Washington DC is the political heartbeat of USA, and is often referred to as the most powerful city in the world. Government organizations and agencies though are not the only major stakeholders in the city. Associations, not-for-profit organizations, volunteer organizations, and media companies also occupy a prominent place in the city’s economy. The greater Washington DC area is also the headquarters of large Fortune 500 corporations and companies, such as Fannie Mae, Lockheed Martin, General Dynamics, Northrop Grumman, Capital One, Computer Sciences Corporation, Marriott International Inc., Hilton Worldwide Holdings, Booz Allen Hamilton, Discovery Communications, Host Hotels & Resorts, and Gannett to name a few. And to some global companies like Audi, VW, and BAE. Part of the greater Washington DC area is extended to include the MD-355/I-270 corridor in Maryland. I-270 is sometimes called “DNA Alley,” and is the spine of Montgomery County’s biotech cluster; it is home to over 300 life sciences and biotech companies. The corridor also houses over 200 IT companies, and several state sponsored innovation and entrepreneurship incubators. Fairfax County and Northern Virginia are also part of the greater Washington DC area, and is home to more than 50% of the Fortune 500 companies located in this region. It is also home to some of the fastest growing communication, technology, education, and energy companies, like Iridium Communications, Comscore, Appian, Clarabridge, Strayer University, Touchstone Energy, and to some established giants, like Mars, Hilton Worldwide, Gannett, and Freddie Mac. Washington DC is also one of the most attractive tourist destinations in the world. Its museums and monuments, like the Smithsonian, the Air and Space Museum, Lincoln Memorial, and The Capitol are world famous and attract millions of visitors from around the world and from within USA. Given the geopolitical importance of the city as well as its thriving commercial economy, a large percentage of which is in the high growth sectors of the economy, make Washington DC an excellent market for the application and implementation of value innovation processes.
Bengaluru, formerly Bangalore, once known as Pensioners Paradise is now known as the Silicon Valley of India. The city is described as “a gateway to new global frontiers” and “a harbinger of a new global labour force that works in cyberspace and that, like much of the world’s financial markets, operates beyond the reach of governments.” The city’s industrial development began with public sector undertakings in machine tools, aircraft building, electronics, space exploration, and science and technology research. These investments and institutions brought a highly talented workforce to the city, and made the city a hub of electronic industries, which in turn attracted several other medium and small manufacturers. It is this pedigree that has attracted some of the largest companies in the world, like Titan, HP, GE, IBM, and Texas Instruments to invest in Bangalore, and open global R&D and innovation centers there. Global Indian companies, like Infosys, also established their headquarters in Bangalore due to the highly educated and skilled workforce and economic climate. Bangalore today contributes the bulk of IT exports from India, and is universally recognized as one of the most innovative cities in the world. Consistent with its software, technology, and electronics heritage, the city boasts of several technology parks that are home to hundreds of large, mid-sized, and small companies. Additionally, Bangalore also has the highest concentration of biotech companies in India; more than 40% of India’s biotech companies are based here. Organizations like Institute of Bioinformatics and Applied Biotechnology, ICICI, and Biocon are recognized globally for significantly reshaping the contours of biotech science and research. The city attracts more US investment than any other city in India. The boom in technology, software, and biotech has also spawned a boom in lifestyle support industries like, hotels, consumer goods, golf courses, and most notably custom-built housing and entertainment. The city is also home to a large number of high net worth individuals; it ranks third after Mumbai and Delhi. For all the reasons presented above, Bengaluru, or Bangalore, is an extremely attractive market for the application and implementation of value innovation processes.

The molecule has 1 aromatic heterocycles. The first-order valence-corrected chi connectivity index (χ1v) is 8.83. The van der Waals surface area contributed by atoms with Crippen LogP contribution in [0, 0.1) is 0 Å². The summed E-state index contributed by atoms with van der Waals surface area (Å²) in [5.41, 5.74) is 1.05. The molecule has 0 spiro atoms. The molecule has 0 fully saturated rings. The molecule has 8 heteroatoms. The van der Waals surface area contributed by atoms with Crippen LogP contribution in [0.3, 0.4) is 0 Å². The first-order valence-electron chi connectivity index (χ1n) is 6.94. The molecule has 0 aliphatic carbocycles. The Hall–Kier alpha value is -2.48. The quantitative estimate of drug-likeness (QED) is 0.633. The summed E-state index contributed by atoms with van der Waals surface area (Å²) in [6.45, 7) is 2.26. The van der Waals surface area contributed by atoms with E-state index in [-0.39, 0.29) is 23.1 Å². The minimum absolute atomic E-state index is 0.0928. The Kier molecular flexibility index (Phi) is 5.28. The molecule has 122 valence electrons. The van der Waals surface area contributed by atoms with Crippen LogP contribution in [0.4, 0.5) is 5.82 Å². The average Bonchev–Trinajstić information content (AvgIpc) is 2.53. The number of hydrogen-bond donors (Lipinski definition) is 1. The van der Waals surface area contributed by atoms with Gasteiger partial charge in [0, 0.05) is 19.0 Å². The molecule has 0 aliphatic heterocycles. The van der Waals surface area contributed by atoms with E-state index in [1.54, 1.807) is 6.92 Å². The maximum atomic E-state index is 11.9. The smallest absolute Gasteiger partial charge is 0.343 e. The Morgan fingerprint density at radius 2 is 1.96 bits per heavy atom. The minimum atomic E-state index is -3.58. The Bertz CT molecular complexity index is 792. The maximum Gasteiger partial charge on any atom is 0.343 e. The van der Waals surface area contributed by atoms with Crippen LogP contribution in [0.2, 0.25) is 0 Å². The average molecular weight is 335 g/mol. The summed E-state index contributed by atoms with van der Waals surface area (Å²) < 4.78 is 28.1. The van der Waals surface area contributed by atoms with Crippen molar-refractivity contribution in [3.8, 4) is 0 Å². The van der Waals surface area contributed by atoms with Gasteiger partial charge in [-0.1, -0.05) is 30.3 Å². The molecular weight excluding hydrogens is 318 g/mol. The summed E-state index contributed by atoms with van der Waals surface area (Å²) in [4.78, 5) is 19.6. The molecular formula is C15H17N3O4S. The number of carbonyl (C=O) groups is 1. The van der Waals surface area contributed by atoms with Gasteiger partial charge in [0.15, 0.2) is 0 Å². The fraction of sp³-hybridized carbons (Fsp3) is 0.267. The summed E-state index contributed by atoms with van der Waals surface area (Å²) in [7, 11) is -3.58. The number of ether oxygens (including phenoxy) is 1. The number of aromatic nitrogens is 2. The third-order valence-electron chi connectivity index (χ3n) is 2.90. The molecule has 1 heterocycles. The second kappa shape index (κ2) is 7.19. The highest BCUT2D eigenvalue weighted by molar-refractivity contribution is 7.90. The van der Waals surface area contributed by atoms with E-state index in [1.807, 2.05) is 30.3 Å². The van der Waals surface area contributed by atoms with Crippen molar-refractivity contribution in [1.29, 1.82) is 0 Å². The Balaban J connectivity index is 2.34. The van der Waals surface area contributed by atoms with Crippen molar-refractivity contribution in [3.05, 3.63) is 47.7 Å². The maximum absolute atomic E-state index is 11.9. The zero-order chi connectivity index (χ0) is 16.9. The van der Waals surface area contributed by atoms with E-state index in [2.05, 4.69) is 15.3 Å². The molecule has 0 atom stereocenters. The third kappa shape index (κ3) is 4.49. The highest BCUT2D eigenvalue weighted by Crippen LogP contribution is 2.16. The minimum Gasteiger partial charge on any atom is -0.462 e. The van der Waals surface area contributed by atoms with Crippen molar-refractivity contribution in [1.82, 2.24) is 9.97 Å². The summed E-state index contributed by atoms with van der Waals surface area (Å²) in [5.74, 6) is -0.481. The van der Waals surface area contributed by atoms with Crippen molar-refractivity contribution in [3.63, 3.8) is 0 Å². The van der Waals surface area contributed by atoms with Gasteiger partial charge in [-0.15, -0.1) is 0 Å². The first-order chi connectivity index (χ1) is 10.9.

This service’s current clients or employers include:
Microsoft Corporation, is an American multinational technology company headquartered in Redmond, Washington, that develops, manufactures, licenses, supports and sells computer software, consumer electronics and personal computers and services. Its best known software products are the Microsoft Windows line of operating systems, Microsoft Office office suite, and Internet Explorer and Edge web browsers. Its flagship hardware products are the Xbox game consoles and the Microsoft Surface tablet lineup. It is the world’s largest software maker by revenue, and one of the world’s most valuable companies and brands. Founded by Paul Allen and Bill Gates on April 4, 1975, its mission is to empower every person and every organization on the planet to achieve more, by implementing its strategy of delivering best-in-class platforms and productivity services for a mobile-first, cloud-first world, with a goal of reinventing personal and business productivity and processes, through intelligent cloud platforms, and by creating more personal computing.